Not long ago, an expert in Indian art berated me, in a relaxed talk, for saying “India”, instead of what is now politically correct: just India. He explained to me that, for example, you don’t say “Paris” or “France.” I replied with laughter that “the United States” or “the Bahamas” is used instead. She was crestfallen and insisted that this “it” makes you think of a remote, fantastic, unreal, inferior and, ultimately, not very modern country. That using it is pejorative and that it is typical of colonialism and imperialism of past centuries. On the fascism, which are returning, he added nothing.
For Rudyard Kipling, the great writer, journalist, poet and Nobel Prize winner for Literature at the age of 41, born in Bombay in 1865 and died in London in 1936, this chicken talk would have killed him with laughter. How much linguistic pomp, and what little appreciation for the daimon. Yes, that tutelary genie of each one, sometimes buzzy, is a luminous and elusive friend, even irritable, who has the patience to bring each one’s discarded life to fruition. And in that of the writer it never failed him. But everything changes as soon as you are careless. Kipling, read with enthusiasm during childhood, but crushed by adults who have hardly enjoyed a movie inspired by many of his works, has been like a ping-pong ball among souls short of breath and joy. Serious and fair people, it would be missing more!
His inherited colonialism, his titles and honors, his triumphs and his popularity gave rise to a classist, old or uncomfortable character. It went out of style, yes. Nor did they forgive him for being a Mason, much less for checking daily if his feng-shui it was aligned with that of the rooms in which he stayed for more than an hour. Kipling himself recounted that his daimon He got, in addition to spiritual tools, healing wonders, or magic, and even some element so difficult to catch in our civilized world today as “a bright burning.” By now, you may have guessed that Kipling would not be part of the mob of pragmatists today or the fold of fashionable people, who literally plug our already stifled imagination every day. That is why it must be read now, as an act of bravery, never sentimentality or capricious snobbery.
Today, Kipling would not be part of the mob of pragmatists who block our asphyxiated imaginations every day. That is why it must be read now, as an act of bravery, never sentimentality or capricious snobbery
With that intention I choose, among all his famous stories, as Kim from India or The man who wanted to reign, his posthumous memoirs, entitled Something of myself. He wrote it a year before he died. It is a book that was not translated in our country when it came out and that I handle in the first Spanish edition of Pre-Texts, translated and prefaced by Álvaro García in 1998. In this beautiful and caustic account of his life, among other direct indications, He announces that he should not be treated like a flying feather, but with attention, when he wants to clarify the laws of his writing profession. His father, who was an artist, had advised him that “things should work out wisely by themselves.”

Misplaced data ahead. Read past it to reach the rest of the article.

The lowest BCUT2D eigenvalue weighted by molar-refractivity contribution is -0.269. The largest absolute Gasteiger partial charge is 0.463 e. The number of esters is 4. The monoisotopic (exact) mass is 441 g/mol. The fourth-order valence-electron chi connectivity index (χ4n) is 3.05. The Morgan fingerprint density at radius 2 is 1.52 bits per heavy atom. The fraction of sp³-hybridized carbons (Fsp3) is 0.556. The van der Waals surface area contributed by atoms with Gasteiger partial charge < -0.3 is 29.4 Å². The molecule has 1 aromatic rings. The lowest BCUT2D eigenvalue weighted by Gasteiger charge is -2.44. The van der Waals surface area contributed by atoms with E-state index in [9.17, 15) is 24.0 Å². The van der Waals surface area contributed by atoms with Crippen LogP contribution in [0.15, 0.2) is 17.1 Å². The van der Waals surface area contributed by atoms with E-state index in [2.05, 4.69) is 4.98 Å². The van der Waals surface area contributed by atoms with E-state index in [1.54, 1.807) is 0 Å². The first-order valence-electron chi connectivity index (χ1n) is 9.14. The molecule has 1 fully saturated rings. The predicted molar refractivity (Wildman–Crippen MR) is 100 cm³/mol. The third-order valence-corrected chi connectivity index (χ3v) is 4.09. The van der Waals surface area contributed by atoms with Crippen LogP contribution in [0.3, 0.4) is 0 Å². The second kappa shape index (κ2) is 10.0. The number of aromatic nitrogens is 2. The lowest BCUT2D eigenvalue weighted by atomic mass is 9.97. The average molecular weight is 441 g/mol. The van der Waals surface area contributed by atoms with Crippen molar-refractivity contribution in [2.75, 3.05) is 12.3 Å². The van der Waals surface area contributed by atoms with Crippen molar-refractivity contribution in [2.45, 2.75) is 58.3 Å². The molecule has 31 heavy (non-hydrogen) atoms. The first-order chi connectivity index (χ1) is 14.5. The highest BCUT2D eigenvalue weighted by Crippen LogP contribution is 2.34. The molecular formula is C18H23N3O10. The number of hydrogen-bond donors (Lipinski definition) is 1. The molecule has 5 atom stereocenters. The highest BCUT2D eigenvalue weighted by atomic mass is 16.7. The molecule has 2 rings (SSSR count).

The son kept the promise and got to it: words with weight, flavor, and, if necessary, smell. Later he would confess: “I learned that, in a story, removing lines is like stoking the fire.” And another quote: “The mere act of writing has been for me, and continues to be, a physical pleasure.” Only on the last page he acknowledges: “My way of treating books, which I considered work tools, was popularly regarded as barbaric. But I saved a lot on penknives and my index finger didn’t hurt. Some books I respected because they were on lockable shelves. The rest, distributed throughout the house, they gambled ”.
I would like not to forget these exact and exciting lines that Fernando Savater, a great Kipling addict, wrote a long time ago: “Golden son of imperialism, whose poetic courage discovered (or invented) the wonders of India for a fascinated Europe.” Whenever I talk about Fernando, great things happen to me. I just came across some old India ink illustrations depicting a prehistoric creature, almost a dragon, and illustrating the following fact. I examine them cautiously. What else could a savage debugger like Kipling expect! Apparently, they have named a prehistoric crocodile after him, whose fossils were scattered, and later found and collected in England. Its scientific name is Goniopholis Kiplingí. This is how the story ends: yes non è vero è ben trovato.
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Rudyard Kipling, like a burning diamond